"WiFi on steroids" ?
What - to alleviate inflammation & irritation ?
Congressman John Dingell, chair of the House Energy & Commerce Committee, has joined the white space debate, asking the FCC to explain more about its tests and how it intends to police white spaces in the spectrum. Dingell asks in a letter to Kevin Martin (FCC chair) if the trials run by the FCC were peer-reviewed, and if not …
The tax revenues created by users and manufacturers of WI-FI equipment far outstrip revenues from auctioning off our air.
The lobbiests, etc are simply interested in stopping competition.
Remember, once you have good Internet brand connectivity, you don't need cable or phone company anymore.
But do you also need Television and Theatre?
Most TV shows can't be made without wireless devices, and the vast majority of theatrical performances can't happen without those same devices.
They are called 'Microphones' .
You may have seen them before - some are big and handheld, others are tiny and have a beltpack.
On the bright side, without them Janet Jackson couldn't have sung at the Superbowl.
Re: "Sense-and-avoid is complex, as it's perfectly possible for a white space device to interfere with a transmitter it can't see if a third party can see both the transmitter and the offending device. " snip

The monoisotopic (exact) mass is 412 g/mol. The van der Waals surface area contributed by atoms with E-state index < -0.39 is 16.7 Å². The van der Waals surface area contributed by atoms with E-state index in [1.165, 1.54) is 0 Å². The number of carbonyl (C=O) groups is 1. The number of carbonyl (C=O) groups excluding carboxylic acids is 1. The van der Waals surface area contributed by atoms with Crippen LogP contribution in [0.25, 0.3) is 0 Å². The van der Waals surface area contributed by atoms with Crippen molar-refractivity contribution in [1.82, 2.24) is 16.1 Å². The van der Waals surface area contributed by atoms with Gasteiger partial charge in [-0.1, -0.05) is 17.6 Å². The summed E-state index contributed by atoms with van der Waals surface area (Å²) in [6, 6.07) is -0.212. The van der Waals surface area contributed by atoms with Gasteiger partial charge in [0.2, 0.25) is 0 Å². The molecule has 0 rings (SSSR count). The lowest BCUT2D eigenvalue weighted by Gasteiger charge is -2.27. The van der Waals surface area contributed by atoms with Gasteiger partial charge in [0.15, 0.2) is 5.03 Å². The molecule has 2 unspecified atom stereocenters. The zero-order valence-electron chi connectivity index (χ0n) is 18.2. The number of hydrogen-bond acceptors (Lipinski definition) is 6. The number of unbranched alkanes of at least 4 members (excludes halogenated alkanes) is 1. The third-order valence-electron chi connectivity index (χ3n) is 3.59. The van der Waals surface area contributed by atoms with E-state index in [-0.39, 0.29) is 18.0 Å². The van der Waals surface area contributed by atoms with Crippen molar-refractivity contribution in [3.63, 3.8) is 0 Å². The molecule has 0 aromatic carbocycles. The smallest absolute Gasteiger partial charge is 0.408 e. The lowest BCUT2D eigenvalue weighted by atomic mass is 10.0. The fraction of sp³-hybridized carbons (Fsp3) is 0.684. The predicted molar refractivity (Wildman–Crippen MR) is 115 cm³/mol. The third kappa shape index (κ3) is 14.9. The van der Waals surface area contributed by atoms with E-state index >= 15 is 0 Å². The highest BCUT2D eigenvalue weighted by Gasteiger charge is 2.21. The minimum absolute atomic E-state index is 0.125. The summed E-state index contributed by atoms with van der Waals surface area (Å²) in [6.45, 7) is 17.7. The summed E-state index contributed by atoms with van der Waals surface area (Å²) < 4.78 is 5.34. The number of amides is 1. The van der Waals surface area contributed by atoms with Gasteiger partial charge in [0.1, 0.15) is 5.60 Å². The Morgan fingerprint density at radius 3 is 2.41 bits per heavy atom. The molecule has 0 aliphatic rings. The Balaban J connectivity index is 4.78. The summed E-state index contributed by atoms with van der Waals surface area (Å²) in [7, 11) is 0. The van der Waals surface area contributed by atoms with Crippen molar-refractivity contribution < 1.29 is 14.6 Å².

Yes, it is complex, but to be clear, the interference is suffered by the receiver (i.e. the "third party"), not the Transmitter. That's why a database approach (which presumably tells you where the Tx's are, and possibly their theoretical coverage) needs more processing grunt added to make it workable.
The whole point of whitespace is to allow someone other than the local telephone company and its affiliates to have some access to the subscriber. Licensing, in the US, means that it gets auctioned off, and that means it always goes to AT&T and Verizon, who already own the bulk of the commercial-mobile spectrum and who have the money to outbid anyone who could possibly compete with them. So the public benefit would be negative.
Congressman Dingell has spent many years carrying the water of the then-SBC (now called AT&T, having bought the venerable name). He is no real friend of the tech community.
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